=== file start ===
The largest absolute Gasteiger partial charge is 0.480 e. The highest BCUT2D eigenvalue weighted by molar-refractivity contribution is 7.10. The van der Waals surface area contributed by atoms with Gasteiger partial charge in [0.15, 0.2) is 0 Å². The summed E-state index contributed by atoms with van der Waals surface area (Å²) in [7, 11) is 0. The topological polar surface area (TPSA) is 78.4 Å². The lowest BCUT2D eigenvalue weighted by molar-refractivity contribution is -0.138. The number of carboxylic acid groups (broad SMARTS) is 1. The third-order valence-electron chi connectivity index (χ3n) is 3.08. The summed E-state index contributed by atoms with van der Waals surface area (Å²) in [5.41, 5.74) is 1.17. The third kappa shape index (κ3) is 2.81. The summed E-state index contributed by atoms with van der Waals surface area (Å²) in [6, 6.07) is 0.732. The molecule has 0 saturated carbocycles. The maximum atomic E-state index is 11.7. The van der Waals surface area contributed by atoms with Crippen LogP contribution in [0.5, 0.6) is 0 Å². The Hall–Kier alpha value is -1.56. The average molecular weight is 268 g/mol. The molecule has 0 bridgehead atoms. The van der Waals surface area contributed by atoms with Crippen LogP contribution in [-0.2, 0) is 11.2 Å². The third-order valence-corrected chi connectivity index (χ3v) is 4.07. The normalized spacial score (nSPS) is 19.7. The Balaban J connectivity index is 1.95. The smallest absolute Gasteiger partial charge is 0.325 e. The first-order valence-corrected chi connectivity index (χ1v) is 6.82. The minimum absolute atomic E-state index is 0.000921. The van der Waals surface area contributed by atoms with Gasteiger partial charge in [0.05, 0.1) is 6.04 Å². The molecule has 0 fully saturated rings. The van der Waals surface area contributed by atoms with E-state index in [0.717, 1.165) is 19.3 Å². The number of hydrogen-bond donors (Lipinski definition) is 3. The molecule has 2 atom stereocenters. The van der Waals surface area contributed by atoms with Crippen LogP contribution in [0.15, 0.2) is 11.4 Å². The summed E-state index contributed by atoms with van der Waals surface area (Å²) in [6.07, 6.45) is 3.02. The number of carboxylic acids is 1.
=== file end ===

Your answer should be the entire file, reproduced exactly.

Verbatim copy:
The largest absolute Gasteiger partial charge is 0.480 e. The highest BCUT2D eigenvalue weighted by molar-refractivity contribution is 7.10. The van der Waals surface area contributed by atoms with Gasteiger partial charge in [0.15, 0.2) is 0 Å². The summed E-state index contributed by atoms with van der Waals surface area (Å²) in [7, 11) is 0. The topological polar surface area (TPSA) is 78.4 Å². The lowest BCUT2D eigenvalue weighted by molar-refractivity contribution is -0.138. The number of carboxylic acid groups (broad SMARTS) is 1. The third-order valence-electron chi connectivity index (χ3n) is 3.08. The summed E-state index contributed by atoms with van der Waals surface area (Å²) in [5.41, 5.74) is 1.17. The third kappa shape index (κ3) is 2.81. The summed E-state index contributed by atoms with van der Waals surface area (Å²) in [6, 6.07) is 0.732. The molecule has 0 saturated carbocycles. The maximum atomic E-state index is 11.7. The van der Waals surface area contributed by atoms with Crippen LogP contribution in [0.5, 0.6) is 0 Å². The Hall–Kier alpha value is -1.56. The average molecular weight is 268 g/mol. The molecule has 0 bridgehead atoms. The van der Waals surface area contributed by atoms with Crippen LogP contribution in [-0.2, 0) is 11.2 Å². The third-order valence-corrected chi connectivity index (χ3v) is 4.07. The normalized spacial score (nSPS) is 19.7. The Balaban J connectivity index is 1.95. The smallest absolute Gasteiger partial charge is 0.325 e. The first-order valence-corrected chi connectivity index (χ1v) is 6.82. The minimum absolute atomic E-state index is 0.000921. The van der Waals surface area contributed by atoms with Gasteiger partial charge in [0.05, 0.1) is 6.04 Å². The molecule has 0 fully saturated rings. The van der Waals surface area contributed by atoms with E-state index in [0.717, 1.165) is 19.3 Å². The number of hydrogen-bond donors (Lipinski definition) is 3. The molecule has 2 atom stereocenters. The van der Waals surface area contributed by atoms with Crippen LogP contribution in [0.15, 0.2) is 11.4 Å². The summed E-state index contributed by atoms with van der Waals surface area (Å²) in [6.07, 6.45) is 3.02. The number of carboxylic acids is 1.